What happens when Hollywood throws a strike rally and hardly anyone comes? Nothing good for the biggest actors' union, which is trying to negotiate a new deal.
Usually it's impossible to keep actors away from a good photo opportunity. But a boisterous rally held outside the Screen Actors Guild headquarters in Los Angeles on June 9 wasn't exactly brimming with stars ready to mug for the cameras. More than 300 people had gathered to urge members of the second-biggest actors' union, AFTRA, to reject a deal that its leaders made with TV and movie studios last month. (The pact increases the actors' salaries and gives them residuals for Internet downloads.) The reason they're so fervent? The ralliers are part of SAG, the largest actors' union in Hollywood, which is trying to hammer out its own agreement without much luck. SAG's honchos fear that AFTRA's deal, if ratified, will thwart its own efforts to get something even better. Problem is, there's a huge rift between the leaders and the members, and the lack of A-list stars was a telltale sign that any hopes of a united front are crumbling fast. The biggest names on hand were Ed Asner and CSI star Marg Helgenberger, wife of SAG president Alan Rosenberg. That irony wasn't lost on Kate Flannery, a.k.a. The Office's boozy Meredith, who showed up to lend her support. ''I wish the high-profile people would show up in droves,'' she said. ''We need them. Their voices are a lot louder than mine.''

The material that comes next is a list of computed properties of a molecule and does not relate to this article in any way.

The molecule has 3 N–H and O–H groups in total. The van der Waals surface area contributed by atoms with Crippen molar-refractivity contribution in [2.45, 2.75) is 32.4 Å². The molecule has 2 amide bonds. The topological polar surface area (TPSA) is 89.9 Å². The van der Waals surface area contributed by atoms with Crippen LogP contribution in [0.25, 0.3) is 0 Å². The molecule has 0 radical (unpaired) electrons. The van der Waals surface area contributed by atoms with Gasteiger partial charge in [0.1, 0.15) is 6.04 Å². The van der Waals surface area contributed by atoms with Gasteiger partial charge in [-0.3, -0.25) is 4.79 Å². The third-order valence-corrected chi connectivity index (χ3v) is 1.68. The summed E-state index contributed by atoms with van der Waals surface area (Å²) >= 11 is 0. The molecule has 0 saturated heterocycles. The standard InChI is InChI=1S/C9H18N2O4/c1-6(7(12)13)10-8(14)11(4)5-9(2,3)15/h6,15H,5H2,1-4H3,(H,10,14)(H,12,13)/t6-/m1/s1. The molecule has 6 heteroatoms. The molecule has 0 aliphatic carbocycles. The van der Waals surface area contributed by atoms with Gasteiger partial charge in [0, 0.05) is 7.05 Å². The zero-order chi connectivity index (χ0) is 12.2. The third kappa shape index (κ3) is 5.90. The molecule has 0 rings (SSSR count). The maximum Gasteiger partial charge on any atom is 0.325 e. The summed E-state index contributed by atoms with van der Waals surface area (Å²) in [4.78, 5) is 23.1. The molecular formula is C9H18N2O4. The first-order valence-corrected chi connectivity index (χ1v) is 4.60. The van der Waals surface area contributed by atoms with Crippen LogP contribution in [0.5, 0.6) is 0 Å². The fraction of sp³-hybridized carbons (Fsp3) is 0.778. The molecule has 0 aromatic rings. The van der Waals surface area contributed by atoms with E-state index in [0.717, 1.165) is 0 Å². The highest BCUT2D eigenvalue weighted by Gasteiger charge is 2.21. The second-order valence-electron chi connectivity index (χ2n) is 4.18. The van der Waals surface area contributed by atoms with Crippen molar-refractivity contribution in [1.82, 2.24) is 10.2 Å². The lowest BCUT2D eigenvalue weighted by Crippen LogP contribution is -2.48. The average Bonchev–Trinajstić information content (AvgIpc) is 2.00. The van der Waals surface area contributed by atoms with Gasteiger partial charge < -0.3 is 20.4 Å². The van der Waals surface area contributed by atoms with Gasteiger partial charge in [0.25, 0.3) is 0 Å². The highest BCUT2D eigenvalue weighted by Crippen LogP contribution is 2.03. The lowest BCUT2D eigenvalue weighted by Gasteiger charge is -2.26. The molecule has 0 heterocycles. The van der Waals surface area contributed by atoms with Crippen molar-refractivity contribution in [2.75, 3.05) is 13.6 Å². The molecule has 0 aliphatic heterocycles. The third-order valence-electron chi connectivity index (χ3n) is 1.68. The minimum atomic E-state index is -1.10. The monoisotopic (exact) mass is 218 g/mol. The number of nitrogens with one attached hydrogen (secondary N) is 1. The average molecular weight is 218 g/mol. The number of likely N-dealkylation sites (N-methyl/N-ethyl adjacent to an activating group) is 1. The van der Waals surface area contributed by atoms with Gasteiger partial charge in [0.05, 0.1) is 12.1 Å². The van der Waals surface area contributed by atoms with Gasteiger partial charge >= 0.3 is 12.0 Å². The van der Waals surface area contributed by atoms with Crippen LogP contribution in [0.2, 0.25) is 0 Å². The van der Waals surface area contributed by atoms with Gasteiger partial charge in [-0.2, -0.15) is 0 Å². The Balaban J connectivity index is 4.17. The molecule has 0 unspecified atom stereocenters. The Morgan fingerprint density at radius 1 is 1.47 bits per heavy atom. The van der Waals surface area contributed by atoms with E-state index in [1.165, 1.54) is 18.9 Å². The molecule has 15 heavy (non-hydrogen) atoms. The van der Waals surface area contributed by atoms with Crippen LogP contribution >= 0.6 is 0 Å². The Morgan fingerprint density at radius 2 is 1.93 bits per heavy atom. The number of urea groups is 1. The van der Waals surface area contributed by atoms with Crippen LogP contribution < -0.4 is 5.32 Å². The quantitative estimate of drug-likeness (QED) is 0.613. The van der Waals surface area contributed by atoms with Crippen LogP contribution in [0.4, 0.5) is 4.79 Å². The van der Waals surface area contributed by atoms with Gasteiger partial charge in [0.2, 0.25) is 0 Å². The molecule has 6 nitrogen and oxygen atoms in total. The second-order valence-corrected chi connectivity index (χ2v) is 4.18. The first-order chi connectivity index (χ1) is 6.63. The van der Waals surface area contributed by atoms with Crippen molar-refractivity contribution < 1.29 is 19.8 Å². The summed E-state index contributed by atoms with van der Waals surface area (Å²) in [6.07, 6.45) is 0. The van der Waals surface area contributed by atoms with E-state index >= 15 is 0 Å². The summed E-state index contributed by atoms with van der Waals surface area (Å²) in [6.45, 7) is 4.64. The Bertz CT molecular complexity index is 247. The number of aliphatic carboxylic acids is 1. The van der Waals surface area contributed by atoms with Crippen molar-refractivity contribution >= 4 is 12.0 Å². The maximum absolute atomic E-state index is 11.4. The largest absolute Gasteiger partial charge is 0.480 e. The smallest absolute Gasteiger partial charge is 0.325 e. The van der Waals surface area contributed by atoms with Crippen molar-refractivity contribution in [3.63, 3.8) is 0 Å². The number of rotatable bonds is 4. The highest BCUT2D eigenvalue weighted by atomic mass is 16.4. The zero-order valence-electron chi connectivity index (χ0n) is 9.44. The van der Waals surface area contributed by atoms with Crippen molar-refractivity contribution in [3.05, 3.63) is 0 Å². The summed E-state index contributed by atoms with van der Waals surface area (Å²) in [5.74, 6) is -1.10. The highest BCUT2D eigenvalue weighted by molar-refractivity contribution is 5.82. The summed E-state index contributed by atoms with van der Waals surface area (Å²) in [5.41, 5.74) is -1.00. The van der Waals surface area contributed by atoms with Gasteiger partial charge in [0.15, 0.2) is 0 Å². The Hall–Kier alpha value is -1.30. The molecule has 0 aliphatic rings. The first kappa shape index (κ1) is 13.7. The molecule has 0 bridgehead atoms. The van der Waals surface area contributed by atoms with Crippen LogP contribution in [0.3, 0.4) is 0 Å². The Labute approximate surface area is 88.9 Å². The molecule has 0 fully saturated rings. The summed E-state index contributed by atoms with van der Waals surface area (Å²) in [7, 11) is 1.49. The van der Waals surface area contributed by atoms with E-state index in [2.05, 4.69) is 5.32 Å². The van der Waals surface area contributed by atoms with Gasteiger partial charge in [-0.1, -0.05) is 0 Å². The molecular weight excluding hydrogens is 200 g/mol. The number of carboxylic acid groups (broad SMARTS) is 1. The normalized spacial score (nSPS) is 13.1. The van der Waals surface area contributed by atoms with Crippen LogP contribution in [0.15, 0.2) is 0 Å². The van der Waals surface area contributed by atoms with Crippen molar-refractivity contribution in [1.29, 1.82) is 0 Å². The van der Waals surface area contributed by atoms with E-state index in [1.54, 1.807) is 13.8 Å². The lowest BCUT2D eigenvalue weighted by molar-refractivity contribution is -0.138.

But they didn't. Perhaps the memory of the brutal writers' strike, which cost Hollywood $2.5 billion, makes them leery of advocating another shutdown. It's likely that AFTRA members will approve the deal, ensuring that production on shows like 'Til Death and Rules of Engagement (oh, joy!) won't be delayed. And as a result of AFTRA's willingness to bargain not to mention this poorly attended rally SAG has lost considerable leverage. There's still time to hash things out with conglomerates, but SAG is going to have to move quickly. ''We'll have to do it in the next week or two,'' says Rosenberg, who insists that members could conceivably work after the June 30 deadline for hammering out a new contract. ''That doesn't mean we're going on strike, but we need...to achieve the best deal we can. I'm really optimistic.''